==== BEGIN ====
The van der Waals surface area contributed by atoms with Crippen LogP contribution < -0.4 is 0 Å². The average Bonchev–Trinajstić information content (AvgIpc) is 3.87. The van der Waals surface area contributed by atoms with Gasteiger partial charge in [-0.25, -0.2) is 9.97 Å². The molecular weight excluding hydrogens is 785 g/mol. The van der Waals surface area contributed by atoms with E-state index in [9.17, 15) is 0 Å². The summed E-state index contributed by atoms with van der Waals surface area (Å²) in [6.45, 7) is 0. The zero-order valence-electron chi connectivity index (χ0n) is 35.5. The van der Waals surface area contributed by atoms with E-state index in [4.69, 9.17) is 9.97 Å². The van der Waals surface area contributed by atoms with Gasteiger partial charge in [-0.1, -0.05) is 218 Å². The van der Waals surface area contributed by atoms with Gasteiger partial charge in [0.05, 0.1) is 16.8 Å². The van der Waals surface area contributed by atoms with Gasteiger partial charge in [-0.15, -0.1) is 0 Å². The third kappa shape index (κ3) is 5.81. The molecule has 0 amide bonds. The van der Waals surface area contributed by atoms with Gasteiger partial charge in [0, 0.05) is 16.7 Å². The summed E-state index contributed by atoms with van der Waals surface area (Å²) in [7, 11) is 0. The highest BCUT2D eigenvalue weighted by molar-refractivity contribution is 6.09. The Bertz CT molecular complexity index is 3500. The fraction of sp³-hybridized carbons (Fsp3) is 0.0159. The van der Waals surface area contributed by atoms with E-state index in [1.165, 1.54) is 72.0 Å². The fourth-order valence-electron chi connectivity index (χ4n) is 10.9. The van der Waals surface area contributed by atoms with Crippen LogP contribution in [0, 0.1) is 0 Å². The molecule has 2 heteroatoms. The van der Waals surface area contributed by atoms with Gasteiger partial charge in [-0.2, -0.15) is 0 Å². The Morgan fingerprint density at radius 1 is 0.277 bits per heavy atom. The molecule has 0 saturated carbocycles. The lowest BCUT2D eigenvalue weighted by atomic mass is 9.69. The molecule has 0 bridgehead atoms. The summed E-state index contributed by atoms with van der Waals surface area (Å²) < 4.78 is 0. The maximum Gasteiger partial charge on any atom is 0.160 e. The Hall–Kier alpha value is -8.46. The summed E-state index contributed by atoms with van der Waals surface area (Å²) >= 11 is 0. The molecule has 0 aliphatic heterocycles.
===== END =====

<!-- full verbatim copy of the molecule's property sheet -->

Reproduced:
The van der Waals surface area contributed by atoms with Crippen LogP contribution < -0.4 is 0 Å². The average Bonchev–Trinajstić information content (AvgIpc) is 3.87. The van der Waals surface area contributed by atoms with Gasteiger partial charge in [-0.25, -0.2) is 9.97 Å². The molecular weight excluding hydrogens is 785 g/mol. The van der Waals surface area contributed by atoms with E-state index in [9.17, 15) is 0 Å². The summed E-state index contributed by atoms with van der Waals surface area (Å²) in [6.45, 7) is 0. The zero-order valence-electron chi connectivity index (χ0n) is 35.5. The van der Waals surface area contributed by atoms with E-state index in [4.69, 9.17) is 9.97 Å². The van der Waals surface area contributed by atoms with Gasteiger partial charge in [-0.1, -0.05) is 218 Å². The van der Waals surface area contributed by atoms with Gasteiger partial charge in [0.05, 0.1) is 16.8 Å². The van der Waals surface area contributed by atoms with Gasteiger partial charge in [-0.15, -0.1) is 0 Å². The third kappa shape index (κ3) is 5.81. The molecule has 0 amide bonds. The van der Waals surface area contributed by atoms with Gasteiger partial charge in [0, 0.05) is 16.7 Å². The summed E-state index contributed by atoms with van der Waals surface area (Å²) in [7, 11) is 0. The highest BCUT2D eigenvalue weighted by molar-refractivity contribution is 6.09. The Bertz CT molecular complexity index is 3500. The fraction of sp³-hybridized carbons (Fsp3) is 0.0159. The van der Waals surface area contributed by atoms with E-state index in [1.165, 1.54) is 72.0 Å². The fourth-order valence-electron chi connectivity index (χ4n) is 10.9. The van der Waals surface area contributed by atoms with Crippen LogP contribution in [0, 0.1) is 0 Å². The molecule has 2 heteroatoms. The van der Waals surface area contributed by atoms with Gasteiger partial charge in [-0.2, -0.15) is 0 Å². The Morgan fingerprint density at radius 1 is 0.277 bits per heavy atom. The molecule has 0 saturated carbocycles. The lowest BCUT2D eigenvalue weighted by atomic mass is 9.69. The molecule has 0 bridgehead atoms. The summed E-state index contributed by atoms with van der Waals surface area (Å²) < 4.78 is 0. The maximum Gasteiger partial charge on any atom is 0.160 e. The Hall–Kier alpha value is -8.46. The summed E-state index contributed by atoms with van der Waals surface area (Å²) >= 11 is 0. The molecule has 0 aliphatic heterocycles.